I then started working on the bombs. The fins on the kit bomb are too thick and small for the bomb and the photo etch set includes fins. Once they were bent into shape and the kit ones cut off I learned that the back of the bomb is too small for the fins. I used some styrene tubing and made a sleeve for the fins. Once assembled the bomb now looks like the reference photos.

I started painting all the base coats of neutral gray underside with olive drab, NMF, and blue on the aircraft. For this next week I will be adding the decals then working on the canopy. If all goes well, I may have this completed by next weekend.

Check out more photos and details in my build log at https://davidsscalemodels.com/build-log/1-48-p-47d-razorback-gail-ann/

 

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The “Gail Ann” is now completed! The final week started off with adding the decals. The aircraft was then weathered slightly with pastel chalk and then sealed with a matte finish. The HUD was then modified by cutting off the thick gun sight and replacing it with a piece of clear acetate. With the sight installed the armored glass for was then added to the windscreen. I assembled the correct propeller, painted, decals added, and installed it. The wingtip lights were installed and the recognition lights under the starboard wing were finished off. EZ-Line was used to add the antenna. The gun barrels were painted with steel. The last detail I did was to cut off the rear navigation light and replace it with a clear lens. This completed the aircraft!

The end of the week I assembled the display case.  I used the Scene-A-Rama “sand” sheet for the base. Once it was glued down I sprayed some dark sand to represent the edge of the taxi lane and some black staining on the areas around the aircraft that were high traffic as well as the supercharger exhaust area. I cut out an area for the nickel nameplate. I used nickel instead of brass for this so the nameplate would stand out a little better. I then drilled holes in the bottom of the aircraft wheels and installed metal pins in order to mount the aircraft in the display case.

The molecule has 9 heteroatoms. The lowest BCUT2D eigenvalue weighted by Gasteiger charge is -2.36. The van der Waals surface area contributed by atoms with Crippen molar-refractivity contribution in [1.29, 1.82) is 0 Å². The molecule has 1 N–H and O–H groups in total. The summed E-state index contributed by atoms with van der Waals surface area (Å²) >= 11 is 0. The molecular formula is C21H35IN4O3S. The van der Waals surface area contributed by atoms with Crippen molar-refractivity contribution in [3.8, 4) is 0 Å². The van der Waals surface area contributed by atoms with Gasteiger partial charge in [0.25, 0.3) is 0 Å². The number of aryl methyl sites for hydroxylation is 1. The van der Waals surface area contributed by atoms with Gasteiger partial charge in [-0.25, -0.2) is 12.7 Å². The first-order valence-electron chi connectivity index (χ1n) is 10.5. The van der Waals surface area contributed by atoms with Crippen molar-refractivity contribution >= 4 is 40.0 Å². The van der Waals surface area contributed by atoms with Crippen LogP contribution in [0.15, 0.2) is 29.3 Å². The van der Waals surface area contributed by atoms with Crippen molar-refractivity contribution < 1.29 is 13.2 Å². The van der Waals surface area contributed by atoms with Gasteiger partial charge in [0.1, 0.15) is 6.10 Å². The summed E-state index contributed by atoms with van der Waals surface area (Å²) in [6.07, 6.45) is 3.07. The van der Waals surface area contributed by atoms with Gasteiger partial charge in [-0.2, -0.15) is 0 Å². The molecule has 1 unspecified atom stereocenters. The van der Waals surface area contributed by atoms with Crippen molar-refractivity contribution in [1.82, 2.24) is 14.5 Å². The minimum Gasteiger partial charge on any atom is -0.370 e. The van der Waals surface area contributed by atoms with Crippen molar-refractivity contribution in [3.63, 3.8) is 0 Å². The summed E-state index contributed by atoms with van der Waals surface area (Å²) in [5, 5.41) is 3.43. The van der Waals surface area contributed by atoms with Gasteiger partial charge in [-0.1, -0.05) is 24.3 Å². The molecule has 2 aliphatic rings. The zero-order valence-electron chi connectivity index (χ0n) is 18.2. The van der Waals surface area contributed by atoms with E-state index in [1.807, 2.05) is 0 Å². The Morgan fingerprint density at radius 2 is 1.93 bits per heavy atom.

With the base finished off all that was left to do was add the clear cover completing this project.

This will be packed up and shipped out the client this weekend. Thank you all for following along on this historic build of the Gail Ann as she was on Saipan in 1944.

Check out all the photos and details from start to finish in my build log at https://davidsscalemodels.com/build-log/1-48-p-47d-razorback-gail-ann/

 

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Did you apply pastel weathering effects with solid pieces of pastel chalk or crushed up pieces of pastel chalk brushed-on?  I am simply curious as I would like to try using pastels as well in my weathering endeavors.  I did not realize that pastels could be used to weather and then sprayed over with a dull coat to finish and seal everything.  I would assume they would run ( an effect akin to spraying a chalk-covered black board with many drops of water) Great build though!  I love the bare metal set against the olive drab.  That scheme reminds me somewhat of a 1/72 scale P-47 I built as a youngster with a light, sky-blue and olive drab camo scheme on the top and bare metal or aluminum on the bottom.  The plane was simply called, " Teddy."  Also, I must say, I like the liquor bottle and tumbler glass a lot.  Must help to mellow the nerves a bit 🙂 while building.

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5 hours ago, EdCarr said:

Did you apply pastel weathering effects with solid pieces of pastel chalk or crushed up pieces of pastel chalk brushed-on?  I am simply curious as I would like to try using pastels as well in my weathering endeavors.  I did not realize that pastels could be used to weather and then sprayed over with a dull coat to finish and seal everything.  I would assume they would run ( an effect akin to spraying a chalk-covered black board with many drops of water) Great build though!  I love the bare metal set against the olive drab.  That scheme reminds me somewhat of a 1/72 scale P-47 I built as a youngster with a light, sky-blue and olive drab camo scheme on the top and bare metal or aluminum on the bottom.  The plane was simply called, " Teddy."  Also, I must say, I like the liquor bottle and tumbler glass a lot.  Must help to mellow the nerves a bit 🙂 while building.

I use solid pieces and use different brushes and swabs to apply it. Weathering with Pastel Chalk – David's Scale Models (davidsscalemodels.com)